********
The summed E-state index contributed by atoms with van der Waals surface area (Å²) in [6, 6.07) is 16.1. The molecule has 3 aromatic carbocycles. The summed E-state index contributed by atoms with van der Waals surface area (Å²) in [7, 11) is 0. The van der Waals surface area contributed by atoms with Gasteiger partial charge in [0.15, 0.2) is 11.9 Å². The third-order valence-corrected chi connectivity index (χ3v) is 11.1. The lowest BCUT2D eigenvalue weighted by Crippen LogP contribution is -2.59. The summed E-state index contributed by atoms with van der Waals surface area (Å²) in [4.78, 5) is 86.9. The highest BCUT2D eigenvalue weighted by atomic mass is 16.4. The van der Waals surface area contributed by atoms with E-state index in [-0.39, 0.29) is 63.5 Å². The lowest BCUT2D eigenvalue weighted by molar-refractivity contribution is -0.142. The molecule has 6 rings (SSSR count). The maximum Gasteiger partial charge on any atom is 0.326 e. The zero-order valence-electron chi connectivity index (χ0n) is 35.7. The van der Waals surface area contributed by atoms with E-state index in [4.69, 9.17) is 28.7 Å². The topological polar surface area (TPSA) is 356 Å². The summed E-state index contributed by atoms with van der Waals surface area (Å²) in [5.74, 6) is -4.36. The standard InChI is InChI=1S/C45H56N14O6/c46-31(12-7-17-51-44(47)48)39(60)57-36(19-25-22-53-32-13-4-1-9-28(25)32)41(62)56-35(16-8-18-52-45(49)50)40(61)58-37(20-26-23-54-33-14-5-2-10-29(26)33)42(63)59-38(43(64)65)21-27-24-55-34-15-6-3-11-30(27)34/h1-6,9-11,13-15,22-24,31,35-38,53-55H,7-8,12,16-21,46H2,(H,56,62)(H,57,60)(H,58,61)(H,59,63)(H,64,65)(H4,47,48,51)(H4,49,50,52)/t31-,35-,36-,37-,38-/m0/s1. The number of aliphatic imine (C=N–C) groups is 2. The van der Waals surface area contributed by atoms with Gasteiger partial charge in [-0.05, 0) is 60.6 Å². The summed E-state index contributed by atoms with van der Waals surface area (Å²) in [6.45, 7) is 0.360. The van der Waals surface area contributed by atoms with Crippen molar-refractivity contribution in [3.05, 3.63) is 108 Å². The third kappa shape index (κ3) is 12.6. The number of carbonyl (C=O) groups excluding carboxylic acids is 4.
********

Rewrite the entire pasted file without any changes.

The summed E-state index contributed by atoms with van der Waals surface area (Å²) in [6, 6.07) is 16.1. The molecule has 3 aromatic carbocycles. The summed E-state index contributed by atoms with van der Waals surface area (Å²) in [7, 11) is 0. The van der Waals surface area contributed by atoms with Gasteiger partial charge in [0.15, 0.2) is 11.9 Å². The third-order valence-corrected chi connectivity index (χ3v) is 11.1. The lowest BCUT2D eigenvalue weighted by Crippen LogP contribution is -2.59. The summed E-state index contributed by atoms with van der Waals surface area (Å²) in [4.78, 5) is 86.9. The highest BCUT2D eigenvalue weighted by atomic mass is 16.4. The van der Waals surface area contributed by atoms with E-state index in [-0.39, 0.29) is 63.5 Å². The lowest BCUT2D eigenvalue weighted by molar-refractivity contribution is -0.142. The molecule has 6 rings (SSSR count). The maximum Gasteiger partial charge on any atom is 0.326 e. The zero-order valence-electron chi connectivity index (χ0n) is 35.7. The van der Waals surface area contributed by atoms with E-state index in [4.69, 9.17) is 28.7 Å². The topological polar surface area (TPSA) is 356 Å². The summed E-state index contributed by atoms with van der Waals surface area (Å²) in [5.74, 6) is -4.36. The standard InChI is InChI=1S/C45H56N14O6/c46-31(12-7-17-51-44(47)48)39(60)57-36(19-25-22-53-32-13-4-1-9-28(25)32)41(62)56-35(16-8-18-52-45(49)50)40(61)58-37(20-26-23-54-33-14-5-2-10-29(26)33)42(63)59-38(43(64)65)21-27-24-55-34-15-6-3-11-30(27)34/h1-6,9-11,13-15,22-24,31,35-38,53-55H,7-8,12,16-21,46H2,(H,56,62)(H,57,60)(H,58,61)(H,59,63)(H,64,65)(H4,47,48,51)(H4,49,50,52)/t31-,35-,36-,37-,38-/m0/s1. The number of aliphatic imine (C=N–C) groups is 2. The van der Waals surface area contributed by atoms with Gasteiger partial charge in [-0.05, 0) is 60.6 Å². The summed E-state index contributed by atoms with van der Waals surface area (Å²) in [6.45, 7) is 0.360. The van der Waals surface area contributed by atoms with Crippen molar-refractivity contribution in [3.05, 3.63) is 108 Å². The third kappa shape index (κ3) is 12.6. The number of carbonyl (C=O) groups excluding carboxylic acids is 4.